Tony Stickney, Morgan’s father, initially opposed it, and even tried to dissuade his daughter as late as the day of the operation. But she was resolute.

“She wanted to be out of pain, and I didn’t know what else to do as a dad,” he said. “I knew we were losing her to the drugs. Dr. Carty’s surgery provided some hope.”

During the operation, Carty discovered that one of Stickney’s metatarsal bones — the five long bones in the foot — had died, probably as a result of the earlier staph infection. What he saw confirmed that any additional procedures to salvage the foot would have failed. Stickney’s decision to amputate only hastened the inevitable.

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‘What Happened to You While You Were Gone?’

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As she recalls a trip to Peru, the body of a mummified girl sacrificed for the safety of the Incans over 500 years ago, and the frustrating neurological condition that steals her memory and strength, Jacqueline Alnes mines the topography of female identity and the stereotypes that erode our self image. Read her essay at Guernica.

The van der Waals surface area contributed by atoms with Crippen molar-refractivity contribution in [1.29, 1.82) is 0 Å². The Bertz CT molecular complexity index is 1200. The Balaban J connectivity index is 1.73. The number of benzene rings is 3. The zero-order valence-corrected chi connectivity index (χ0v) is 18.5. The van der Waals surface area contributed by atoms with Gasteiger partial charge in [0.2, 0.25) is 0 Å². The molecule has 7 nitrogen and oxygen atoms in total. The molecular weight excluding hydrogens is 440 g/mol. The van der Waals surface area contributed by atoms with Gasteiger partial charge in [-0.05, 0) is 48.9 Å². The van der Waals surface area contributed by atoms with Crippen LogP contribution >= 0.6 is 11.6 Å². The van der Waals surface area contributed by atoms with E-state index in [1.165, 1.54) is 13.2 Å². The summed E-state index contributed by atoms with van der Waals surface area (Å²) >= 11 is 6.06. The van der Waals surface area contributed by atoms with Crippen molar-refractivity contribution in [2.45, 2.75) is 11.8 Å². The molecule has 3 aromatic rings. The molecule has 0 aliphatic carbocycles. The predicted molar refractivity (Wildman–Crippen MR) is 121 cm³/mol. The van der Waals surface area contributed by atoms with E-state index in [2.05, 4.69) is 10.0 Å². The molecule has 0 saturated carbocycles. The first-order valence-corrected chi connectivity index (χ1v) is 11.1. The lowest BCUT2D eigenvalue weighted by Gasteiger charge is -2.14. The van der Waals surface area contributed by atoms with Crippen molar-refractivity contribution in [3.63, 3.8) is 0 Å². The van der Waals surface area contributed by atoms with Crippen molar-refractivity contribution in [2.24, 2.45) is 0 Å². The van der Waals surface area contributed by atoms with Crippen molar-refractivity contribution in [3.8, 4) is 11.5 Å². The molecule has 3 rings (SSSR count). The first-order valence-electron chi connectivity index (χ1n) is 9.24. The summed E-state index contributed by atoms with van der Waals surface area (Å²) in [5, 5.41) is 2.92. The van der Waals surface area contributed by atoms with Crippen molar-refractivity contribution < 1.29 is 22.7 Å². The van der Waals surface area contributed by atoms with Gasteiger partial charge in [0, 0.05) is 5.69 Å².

Jacquline Alnes regularly contributes reading lists to Longreads. They’re worth your time.

Here is what is known: In the beginning, there is a runner, capable and strong. In photographs, her thighs striate with muscle on the down step. Brown-blonde hair in French braids, she waves and smiles in each image. But on a mountainside in Peru, her legs give way beneath her. Rushed to North Carolina, where she attends university, her body crumples again and again, surrendering to a neurological abnormality.

I like to dream that my body first failed me while I was abroad, but really, my body started to become enigmatic during my freshman year of college, two years before landing in Lima. At eighteen, after living a remarkably healthy life, I fainted one day in my dormitory. When I woke, the world around me turned into a surrealist painter’s vision: dressers spinning toward the white tiled ceiling, bed wobbling in my sight. That day marked the separation between the old me and a new girl. When I entered the doctor’s office, I became a body. A set of symptoms. A story someone else told.

To take up residence in my body again, I write. I struggle, over and over again, to compose a whole narrative from the loose threads of my own history. If only I could pin down the meaning of my body’s hidden illness, maybe I could make a shape of my body, carve a smooth statuette to hold in my palm. Young woman experiences disorienting neurological illness but emerges as a writer; Division I runner collapses, loses running for years, but returns and reconnects with her body; university student once bullied by teammates learns to be vulnerable once again. But none of these stories are completely true.